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abstract = "Objective: Among the rare causes of myelopathies is primary intramedullary spinal cord lymphoma (PISCL). As PISCL is often underrecognized, delaying appropriate treatment, we sought to describe its presentation, imaging characteristics, and outcomes. Methods: Mayo Clinic medical records, lymphoma database, and autopsies from 1996 to 2009 were searched. Inclusion criteria were clinical myelopathic presentation, intramedullary spinal cord abnormalities, and pathologically confirmed CNS lymphoma. Exclusion criteria were extramedullary lymphoma, secondary intramedullary lymphoma, or other myelopathic etiology. Clinical features, diagnostic methods, neuroimaging, treatment, and outcomes were assessed. Results: The 14 patients' median age at presentation was 62.5 years (range 41-82 years) and 10 were men (71{\%}). Two had lymphoma risk factors (HIV infection 1; chronic immunosuppression postorgan transplant 1). Most had initial presumptive diagnoses of CNS demyelinating disease and definitive diagnosis of lymphoma was delayed a median of 8 months (range 1-22 months). CNS lymphoma was pathologically confirmed by biopsy (brain 6; spinal cord 4), CSF cytology (3), and autopsy (1). Most patients had multifocal, persistently enhancing lesions on spinal MRI and 8 had involvement of conus medullaris, cauda equina, or both. IV methotrexate was the initial treatment in 9 of 12 (75{\%}) but lymphoma recurred in the majority. Half of the patients were wheelchair-dependent at 10 months and 2-year survival was 36{\%}. Conclusions: PISCL mimics other causes of myelopathy. Spinal MRI demonstrating multifocal lesions, persistent gadolinium enhancement, and conus medullaris or cauda equina involvement is characteristic. Pathologic confirmation often requires CNS biopsy. Despite chemotherapy, morbidity and mortality is high.",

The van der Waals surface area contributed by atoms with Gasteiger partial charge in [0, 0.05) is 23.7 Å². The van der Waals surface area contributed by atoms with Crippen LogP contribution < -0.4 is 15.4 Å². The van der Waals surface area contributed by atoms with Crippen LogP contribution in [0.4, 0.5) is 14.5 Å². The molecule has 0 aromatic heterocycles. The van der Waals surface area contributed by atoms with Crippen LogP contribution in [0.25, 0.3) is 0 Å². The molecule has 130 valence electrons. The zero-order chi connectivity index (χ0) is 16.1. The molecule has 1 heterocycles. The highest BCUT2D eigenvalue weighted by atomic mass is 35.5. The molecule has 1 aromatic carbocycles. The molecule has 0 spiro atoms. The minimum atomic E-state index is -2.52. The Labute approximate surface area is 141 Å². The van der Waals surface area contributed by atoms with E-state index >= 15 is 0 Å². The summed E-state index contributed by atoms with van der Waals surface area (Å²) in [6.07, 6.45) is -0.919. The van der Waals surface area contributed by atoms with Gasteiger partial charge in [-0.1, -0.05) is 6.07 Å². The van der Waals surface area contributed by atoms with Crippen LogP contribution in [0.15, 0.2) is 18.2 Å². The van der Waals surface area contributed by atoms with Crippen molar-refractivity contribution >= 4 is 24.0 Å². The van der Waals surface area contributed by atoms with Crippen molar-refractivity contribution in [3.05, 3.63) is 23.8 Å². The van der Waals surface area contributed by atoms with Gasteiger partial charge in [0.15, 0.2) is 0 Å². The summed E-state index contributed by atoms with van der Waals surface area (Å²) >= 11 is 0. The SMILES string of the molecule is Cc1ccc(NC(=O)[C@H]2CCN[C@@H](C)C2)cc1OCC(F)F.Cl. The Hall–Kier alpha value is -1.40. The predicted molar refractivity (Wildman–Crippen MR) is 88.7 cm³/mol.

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AB - Objective: Among the rare causes of myelopathies is primary intramedullary spinal cord lymphoma (PISCL). As PISCL is often underrecognized, delaying appropriate treatment, we sought to describe its presentation, imaging characteristics, and outcomes. Methods: Mayo Clinic medical records, lymphoma database, and autopsies from 1996 to 2009 were searched. Inclusion criteria were clinical myelopathic presentation, intramedullary spinal cord abnormalities, and pathologically confirmed CNS lymphoma. Exclusion criteria were extramedullary lymphoma, secondary intramedullary lymphoma, or other myelopathic etiology. Clinical features, diagnostic methods, neuroimaging, treatment, and outcomes were assessed. Results: The 14 patients' median age at presentation was 62.5 years (range 41-82 years) and 10 were men (71%). Two had lymphoma risk factors (HIV infection 1; chronic immunosuppression postorgan transplant 1). Most had initial presumptive diagnoses of CNS demyelinating disease and definitive diagnosis of lymphoma was delayed a median of 8 months (range 1-22 months). CNS lymphoma was pathologically confirmed by biopsy (brain 6; spinal cord 4), CSF cytology (3), and autopsy (1). Most patients had multifocal, persistently enhancing lesions on spinal MRI and 8 had involvement of conus medullaris, cauda equina, or both. IV methotrexate was the initial treatment in 9 of 12 (75%) but lymphoma recurred in the majority. Half of the patients were wheelchair-dependent at 10 months and 2-year survival was 36%. Conclusions: PISCL mimics other causes of myelopathy. Spinal MRI demonstrating multifocal lesions, persistent gadolinium enhancement, and conus medullaris or cauda equina involvement is characteristic. Pathologic confirmation often requires CNS biopsy. Despite chemotherapy, morbidity and mortality is high.